Time Limit to File a Wrongful Death Claim in Mississippi
The deadline for bringing a wrongful death claim – commonly referred to as the statute of limitations – depends on whether your loved one’s death was caused by someone’s negligence or intentional act.
If the death was caused by someone’s negligence, you have three years starting from the date of your loved one’s death to file a claim. If the death was caused by an intentional act, you have only one year starting from the date of your loved one’s death – to file a claim.
Can the Statute of Limitations for a Wrongful Death Lawsuit Be Extended in Mississippi?
Under normal circumstances, the statute of limitations cannot be extended at all. If you fail to bring the claim within the time limit, you will permanently lose your right to sue and recover compensation from the at-fault party.
Based on this, if the person who has the right to file a wrongful death claim happens to be a minor, the deadline for filing the claim will start only from the date on which they turn 18.
Once the person turns 18, they need to file a claim within one year (in case of an intentional wrongdoing-based claim) or within three years (in case of a negligence-based claim).
In some cases, the family members of the deceased person might be able to file a claim even after the deadline has passed – if they come across a new piece of evidence or new information that was concealed from them at the time of their loved one’s death.
For example, if your loved one died shortly after a medical procedure and if you find out after a few years that their death was caused as a result of medical negligence or malpractice, you might be able to file a claim against the medical professional in question or the hospital. Such cases, however, are rare and you must have convincing evidence to prove that the evidence of malpractice was concealed or was not available at the time of your loved one’s death.
Potential Damages You Can Recover in a Mississippi Wrongful Death Case
- Cost of medical care provided to your loved one prior to their death (final healthcare expenses, such as emergency procedures and life support).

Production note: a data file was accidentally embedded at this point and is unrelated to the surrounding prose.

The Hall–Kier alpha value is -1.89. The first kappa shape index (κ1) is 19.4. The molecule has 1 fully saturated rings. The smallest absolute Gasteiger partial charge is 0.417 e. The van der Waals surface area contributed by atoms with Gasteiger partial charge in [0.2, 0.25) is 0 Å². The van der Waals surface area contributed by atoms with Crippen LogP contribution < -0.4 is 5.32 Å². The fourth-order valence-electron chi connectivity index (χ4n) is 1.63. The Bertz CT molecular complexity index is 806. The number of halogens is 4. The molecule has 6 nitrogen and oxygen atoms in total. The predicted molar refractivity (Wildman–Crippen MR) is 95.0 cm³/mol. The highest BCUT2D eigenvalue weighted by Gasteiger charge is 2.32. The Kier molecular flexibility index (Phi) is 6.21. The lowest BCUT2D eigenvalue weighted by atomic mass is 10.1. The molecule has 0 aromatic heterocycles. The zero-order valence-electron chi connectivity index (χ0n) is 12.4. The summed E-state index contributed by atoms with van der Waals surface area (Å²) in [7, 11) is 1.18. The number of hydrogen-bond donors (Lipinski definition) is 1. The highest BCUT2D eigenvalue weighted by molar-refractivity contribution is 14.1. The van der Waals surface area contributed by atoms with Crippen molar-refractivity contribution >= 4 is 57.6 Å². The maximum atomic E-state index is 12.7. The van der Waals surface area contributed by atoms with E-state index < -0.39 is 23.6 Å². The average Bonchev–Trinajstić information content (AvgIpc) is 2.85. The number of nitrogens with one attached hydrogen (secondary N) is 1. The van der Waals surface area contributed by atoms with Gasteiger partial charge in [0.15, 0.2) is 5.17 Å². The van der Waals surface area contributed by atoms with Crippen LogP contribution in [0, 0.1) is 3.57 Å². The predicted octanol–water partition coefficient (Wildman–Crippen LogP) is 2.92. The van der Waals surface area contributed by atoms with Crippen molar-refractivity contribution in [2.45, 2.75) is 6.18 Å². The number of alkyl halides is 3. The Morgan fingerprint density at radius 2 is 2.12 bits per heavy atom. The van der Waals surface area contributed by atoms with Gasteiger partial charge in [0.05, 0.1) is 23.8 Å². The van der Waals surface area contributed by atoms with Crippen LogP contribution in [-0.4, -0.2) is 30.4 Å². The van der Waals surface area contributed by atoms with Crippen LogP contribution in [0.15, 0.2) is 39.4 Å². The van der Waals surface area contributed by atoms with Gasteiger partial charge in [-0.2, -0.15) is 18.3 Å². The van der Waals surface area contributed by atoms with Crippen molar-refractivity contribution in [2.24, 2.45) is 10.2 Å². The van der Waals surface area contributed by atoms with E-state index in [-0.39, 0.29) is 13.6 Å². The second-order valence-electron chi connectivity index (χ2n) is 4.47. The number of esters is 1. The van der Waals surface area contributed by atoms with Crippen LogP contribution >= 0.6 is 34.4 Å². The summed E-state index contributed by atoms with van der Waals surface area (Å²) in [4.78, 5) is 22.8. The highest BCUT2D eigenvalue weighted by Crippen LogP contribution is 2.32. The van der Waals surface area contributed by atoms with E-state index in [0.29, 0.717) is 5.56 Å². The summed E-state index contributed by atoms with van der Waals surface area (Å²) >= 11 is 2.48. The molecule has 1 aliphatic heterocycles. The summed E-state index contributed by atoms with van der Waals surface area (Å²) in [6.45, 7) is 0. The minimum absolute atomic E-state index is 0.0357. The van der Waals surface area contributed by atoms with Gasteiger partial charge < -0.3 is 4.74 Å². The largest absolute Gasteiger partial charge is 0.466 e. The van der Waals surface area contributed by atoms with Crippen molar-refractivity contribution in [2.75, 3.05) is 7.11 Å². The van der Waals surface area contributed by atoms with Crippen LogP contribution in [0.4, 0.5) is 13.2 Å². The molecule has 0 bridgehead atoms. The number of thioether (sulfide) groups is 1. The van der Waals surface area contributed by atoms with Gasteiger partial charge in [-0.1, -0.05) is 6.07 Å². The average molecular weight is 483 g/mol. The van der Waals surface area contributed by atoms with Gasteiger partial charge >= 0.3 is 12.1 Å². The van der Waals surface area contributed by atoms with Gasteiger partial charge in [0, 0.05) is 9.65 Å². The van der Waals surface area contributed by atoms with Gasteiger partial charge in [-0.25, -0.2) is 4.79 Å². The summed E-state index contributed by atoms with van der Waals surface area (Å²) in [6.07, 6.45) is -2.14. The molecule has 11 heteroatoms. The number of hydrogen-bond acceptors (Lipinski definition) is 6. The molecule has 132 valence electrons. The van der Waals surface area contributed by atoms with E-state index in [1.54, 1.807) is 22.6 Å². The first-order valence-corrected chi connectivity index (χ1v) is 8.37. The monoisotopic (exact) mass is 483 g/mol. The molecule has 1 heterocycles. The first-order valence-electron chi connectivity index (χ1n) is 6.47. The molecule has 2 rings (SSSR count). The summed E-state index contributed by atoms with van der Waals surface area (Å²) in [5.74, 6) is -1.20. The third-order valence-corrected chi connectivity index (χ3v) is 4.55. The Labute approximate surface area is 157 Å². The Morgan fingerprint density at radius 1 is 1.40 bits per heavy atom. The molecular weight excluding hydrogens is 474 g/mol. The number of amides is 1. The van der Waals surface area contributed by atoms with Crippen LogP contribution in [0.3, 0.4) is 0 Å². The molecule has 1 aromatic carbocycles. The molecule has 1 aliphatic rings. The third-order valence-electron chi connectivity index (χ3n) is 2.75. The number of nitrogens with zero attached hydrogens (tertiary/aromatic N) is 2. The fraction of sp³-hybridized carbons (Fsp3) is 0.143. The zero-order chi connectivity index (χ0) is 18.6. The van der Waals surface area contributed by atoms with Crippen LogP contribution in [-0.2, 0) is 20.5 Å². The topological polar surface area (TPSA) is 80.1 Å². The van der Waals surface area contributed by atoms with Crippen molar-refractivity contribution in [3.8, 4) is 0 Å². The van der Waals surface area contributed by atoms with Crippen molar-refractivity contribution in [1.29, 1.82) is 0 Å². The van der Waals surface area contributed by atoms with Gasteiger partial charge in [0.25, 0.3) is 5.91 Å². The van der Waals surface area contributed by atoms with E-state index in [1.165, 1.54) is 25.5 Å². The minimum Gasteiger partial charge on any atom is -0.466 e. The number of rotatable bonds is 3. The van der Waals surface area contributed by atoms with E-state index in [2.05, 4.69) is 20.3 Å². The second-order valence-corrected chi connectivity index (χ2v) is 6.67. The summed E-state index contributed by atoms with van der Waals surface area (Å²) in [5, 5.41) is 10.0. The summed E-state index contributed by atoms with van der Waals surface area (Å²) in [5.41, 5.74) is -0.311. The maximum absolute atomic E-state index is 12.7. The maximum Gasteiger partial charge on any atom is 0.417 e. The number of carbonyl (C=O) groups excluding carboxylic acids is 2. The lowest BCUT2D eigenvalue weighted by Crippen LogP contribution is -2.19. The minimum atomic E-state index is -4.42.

- Cost of funeral and burial services.
- Estimated amount of wages, bonuses, and other financial incentives your loved one would have earned in their lifetime.
- Inheritance that you would have gotten if your loved one had lived.
- Cost of repairing or replacing your loved one’s property that was damaged in the accident.
- Damages for the pain and suffering your loved one went through prior to their death.
- Damages for the loss of companionship and support.
- Damages for the loss of consortium.
Division of Wrongful Death Damages Among Family Members
- If the deceased person has a surviving spouse, but does not have any children, the spouse will receive the compensation in its entirety.
- If the deceased person has a surviving spouse as well as children, the compensation will be split equally among them.
- If the deceased person does not have a surviving spouse, the compensation will be split equally among the children.
- If the deceased person does not have a surviving spouse or children, the compensation will be split equally among the parents and siblings.
Obtaining Just Compensation for Wrongful Death Survivors Since 1950
The death of a loved one is the most traumatic event a family can experience. If you lose a family member due to negligence, let the Boyce Holleman law firm provide you with experienced and competent representation. To schedule a consultation with one of our dedicated lawyers, contact us 24/7 by phone at 228-863-3142 or via our convenient online form. We have flexible office hours, readily available parking, and are located near public transportation.